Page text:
It took only two weeks for the baby, a boy, to convince her otherwise. He suffered from colic and cried night and day, inconsolable unless you held him in your arms and walked with him, up and down the townhouse stairs. When you stopped, even for a short while, he would begin to cry again. Finally, in desperation, Mrs. Preston begged Lita: “Find someone to help us.”
Lita immediately thought of Ate, who she knew needed the money. She told Mrs. Preston that her friend was a nurse and an expert with babies. This was truer than not. In Bulacan, Ate had worked in the church’s free clinic in the summers, and she had raised four children almost entirely on her own.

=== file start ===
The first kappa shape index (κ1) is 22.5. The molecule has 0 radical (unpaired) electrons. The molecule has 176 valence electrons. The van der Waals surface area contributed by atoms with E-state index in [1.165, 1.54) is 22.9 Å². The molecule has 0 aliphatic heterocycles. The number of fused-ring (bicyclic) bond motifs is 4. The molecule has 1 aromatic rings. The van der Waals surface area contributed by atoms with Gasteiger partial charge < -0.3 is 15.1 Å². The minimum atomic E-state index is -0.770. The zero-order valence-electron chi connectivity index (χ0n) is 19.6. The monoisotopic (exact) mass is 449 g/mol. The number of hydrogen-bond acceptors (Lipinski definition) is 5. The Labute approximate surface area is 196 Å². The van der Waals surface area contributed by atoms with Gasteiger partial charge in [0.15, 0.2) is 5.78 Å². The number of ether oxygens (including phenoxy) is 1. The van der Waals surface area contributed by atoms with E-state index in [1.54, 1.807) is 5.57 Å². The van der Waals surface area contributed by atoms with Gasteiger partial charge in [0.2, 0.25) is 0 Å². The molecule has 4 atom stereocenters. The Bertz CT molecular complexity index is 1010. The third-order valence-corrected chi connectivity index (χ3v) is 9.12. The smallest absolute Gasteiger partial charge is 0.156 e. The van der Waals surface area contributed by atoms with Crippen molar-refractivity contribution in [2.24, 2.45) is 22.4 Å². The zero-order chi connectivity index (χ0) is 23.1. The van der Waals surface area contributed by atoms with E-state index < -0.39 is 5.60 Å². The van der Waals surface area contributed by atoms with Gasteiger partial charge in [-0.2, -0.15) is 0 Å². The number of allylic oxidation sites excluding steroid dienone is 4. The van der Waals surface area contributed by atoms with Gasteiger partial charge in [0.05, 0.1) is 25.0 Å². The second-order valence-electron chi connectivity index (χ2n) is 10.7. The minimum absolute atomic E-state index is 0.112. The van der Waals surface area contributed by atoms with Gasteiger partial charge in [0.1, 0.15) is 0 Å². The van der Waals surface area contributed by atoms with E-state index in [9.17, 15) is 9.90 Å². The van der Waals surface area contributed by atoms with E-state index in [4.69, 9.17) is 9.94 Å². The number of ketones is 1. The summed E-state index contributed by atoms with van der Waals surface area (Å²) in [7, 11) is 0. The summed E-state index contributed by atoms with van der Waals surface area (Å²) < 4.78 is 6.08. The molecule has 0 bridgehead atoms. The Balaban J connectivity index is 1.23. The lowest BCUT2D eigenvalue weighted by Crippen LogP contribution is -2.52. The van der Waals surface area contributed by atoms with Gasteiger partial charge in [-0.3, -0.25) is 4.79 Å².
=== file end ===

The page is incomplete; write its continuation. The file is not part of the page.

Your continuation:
Because Ate had no expectations, she could be patient. She did not mind walking the baby up and down the stairs, sometimes for hours, kissing his mottled face as he raged and whispering ocean sounds to remind him of the comforts of the womb. She took him on long walks in Central Park even when it was drizzling and cold. In the stroller, with the earth bouncing beneath him, the baby grew calm. He sucked on his fingers and stared up at the moving sky. Back in the townhouse, when the afternoons wore thin, the baby would arch his back and begin wailing anew, and Mrs. Preston would become agitated. Then, Ate would send her upstairs to rest and begin the walking—up and down, up and down, the baby pressed to her chest.